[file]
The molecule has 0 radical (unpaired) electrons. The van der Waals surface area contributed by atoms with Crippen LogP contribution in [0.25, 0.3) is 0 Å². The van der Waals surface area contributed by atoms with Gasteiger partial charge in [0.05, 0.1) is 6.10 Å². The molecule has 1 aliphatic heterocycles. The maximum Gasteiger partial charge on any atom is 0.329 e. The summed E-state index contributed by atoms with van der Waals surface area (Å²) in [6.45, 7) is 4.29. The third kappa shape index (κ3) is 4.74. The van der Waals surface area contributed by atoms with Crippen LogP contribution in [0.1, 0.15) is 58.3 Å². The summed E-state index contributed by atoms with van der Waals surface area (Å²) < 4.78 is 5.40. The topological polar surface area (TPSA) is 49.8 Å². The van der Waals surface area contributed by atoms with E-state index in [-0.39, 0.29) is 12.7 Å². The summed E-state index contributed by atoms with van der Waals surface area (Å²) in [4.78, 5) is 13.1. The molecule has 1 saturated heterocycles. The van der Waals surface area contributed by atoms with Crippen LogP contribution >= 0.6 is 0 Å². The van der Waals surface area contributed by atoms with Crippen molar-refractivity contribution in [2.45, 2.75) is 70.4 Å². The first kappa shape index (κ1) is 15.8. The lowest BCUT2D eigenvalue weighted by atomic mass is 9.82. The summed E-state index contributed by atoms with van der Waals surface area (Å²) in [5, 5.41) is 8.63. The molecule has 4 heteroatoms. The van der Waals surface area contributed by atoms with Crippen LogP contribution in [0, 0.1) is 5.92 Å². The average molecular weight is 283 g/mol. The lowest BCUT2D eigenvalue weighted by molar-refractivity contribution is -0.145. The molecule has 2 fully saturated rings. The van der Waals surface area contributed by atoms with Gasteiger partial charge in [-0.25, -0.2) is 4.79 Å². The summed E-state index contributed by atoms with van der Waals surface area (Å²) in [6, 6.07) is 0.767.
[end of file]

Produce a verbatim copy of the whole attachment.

The molecule has 0 radical (unpaired) electrons. The van der Waals surface area contributed by atoms with Crippen LogP contribution in [0.25, 0.3) is 0 Å². The van der Waals surface area contributed by atoms with Gasteiger partial charge in [0.05, 0.1) is 6.10 Å². The molecule has 1 aliphatic heterocycles. The maximum Gasteiger partial charge on any atom is 0.329 e. The summed E-state index contributed by atoms with van der Waals surface area (Å²) in [6.45, 7) is 4.29. The third kappa shape index (κ3) is 4.74. The van der Waals surface area contributed by atoms with Crippen LogP contribution in [0.1, 0.15) is 58.3 Å². The summed E-state index contributed by atoms with van der Waals surface area (Å²) < 4.78 is 5.40. The topological polar surface area (TPSA) is 49.8 Å². The van der Waals surface area contributed by atoms with E-state index in [-0.39, 0.29) is 12.7 Å². The summed E-state index contributed by atoms with van der Waals surface area (Å²) in [4.78, 5) is 13.1. The molecule has 1 saturated heterocycles. The van der Waals surface area contributed by atoms with Crippen LogP contribution >= 0.6 is 0 Å². The van der Waals surface area contributed by atoms with Crippen molar-refractivity contribution in [2.45, 2.75) is 70.4 Å². The first kappa shape index (κ1) is 15.8. The lowest BCUT2D eigenvalue weighted by atomic mass is 9.82. The summed E-state index contributed by atoms with van der Waals surface area (Å²) in [5, 5.41) is 8.63. The molecule has 4 heteroatoms. The van der Waals surface area contributed by atoms with Crippen LogP contribution in [0, 0.1) is 5.92 Å². The average molecular weight is 283 g/mol. The lowest BCUT2D eigenvalue weighted by molar-refractivity contribution is -0.145. The molecule has 2 fully saturated rings. The van der Waals surface area contributed by atoms with Gasteiger partial charge in [-0.25, -0.2) is 4.79 Å². The summed E-state index contributed by atoms with van der Waals surface area (Å²) in [6, 6.07) is 0.767.